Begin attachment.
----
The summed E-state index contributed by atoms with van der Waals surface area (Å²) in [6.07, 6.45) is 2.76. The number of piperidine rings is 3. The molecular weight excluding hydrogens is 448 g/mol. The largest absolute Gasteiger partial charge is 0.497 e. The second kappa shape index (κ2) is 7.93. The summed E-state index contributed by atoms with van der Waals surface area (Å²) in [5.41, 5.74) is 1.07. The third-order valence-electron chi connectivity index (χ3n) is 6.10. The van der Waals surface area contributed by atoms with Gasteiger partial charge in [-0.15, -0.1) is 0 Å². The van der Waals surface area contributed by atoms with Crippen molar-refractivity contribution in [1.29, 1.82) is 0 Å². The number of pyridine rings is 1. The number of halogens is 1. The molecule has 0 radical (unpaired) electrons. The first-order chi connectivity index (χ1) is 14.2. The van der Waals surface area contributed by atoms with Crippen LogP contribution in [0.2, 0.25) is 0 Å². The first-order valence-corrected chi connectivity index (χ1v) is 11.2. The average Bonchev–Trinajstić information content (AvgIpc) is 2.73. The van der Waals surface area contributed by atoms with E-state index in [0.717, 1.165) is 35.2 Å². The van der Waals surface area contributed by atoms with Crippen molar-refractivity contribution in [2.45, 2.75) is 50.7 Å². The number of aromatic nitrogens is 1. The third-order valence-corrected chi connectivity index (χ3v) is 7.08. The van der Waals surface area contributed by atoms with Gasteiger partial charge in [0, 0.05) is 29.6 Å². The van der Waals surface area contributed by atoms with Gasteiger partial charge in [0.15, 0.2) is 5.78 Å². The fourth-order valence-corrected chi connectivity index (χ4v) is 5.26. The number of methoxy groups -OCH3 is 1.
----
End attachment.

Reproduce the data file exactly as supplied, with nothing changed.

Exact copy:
The summed E-state index contributed by atoms with van der Waals surface area (Å²) in [6.07, 6.45) is 2.76. The number of piperidine rings is 3. The molecular weight excluding hydrogens is 448 g/mol. The largest absolute Gasteiger partial charge is 0.497 e. The second kappa shape index (κ2) is 7.93. The summed E-state index contributed by atoms with van der Waals surface area (Å²) in [5.41, 5.74) is 1.07. The third-order valence-electron chi connectivity index (χ3n) is 6.10. The van der Waals surface area contributed by atoms with Gasteiger partial charge in [-0.15, -0.1) is 0 Å². The van der Waals surface area contributed by atoms with Crippen molar-refractivity contribution in [1.29, 1.82) is 0 Å². The number of pyridine rings is 1. The number of halogens is 1. The molecule has 0 radical (unpaired) electrons. The first-order chi connectivity index (χ1) is 14.2. The van der Waals surface area contributed by atoms with Crippen LogP contribution in [0.2, 0.25) is 0 Å². The first-order valence-corrected chi connectivity index (χ1v) is 11.2. The average Bonchev–Trinajstić information content (AvgIpc) is 2.73. The van der Waals surface area contributed by atoms with E-state index in [0.717, 1.165) is 35.2 Å². The van der Waals surface area contributed by atoms with Crippen molar-refractivity contribution in [2.45, 2.75) is 50.7 Å². The number of aromatic nitrogens is 1. The third-order valence-corrected chi connectivity index (χ3v) is 7.08. The van der Waals surface area contributed by atoms with Gasteiger partial charge in [0, 0.05) is 29.6 Å². The van der Waals surface area contributed by atoms with Gasteiger partial charge in [0.15, 0.2) is 5.78 Å². The fourth-order valence-corrected chi connectivity index (χ4v) is 5.26. The number of methoxy groups -OCH3 is 1.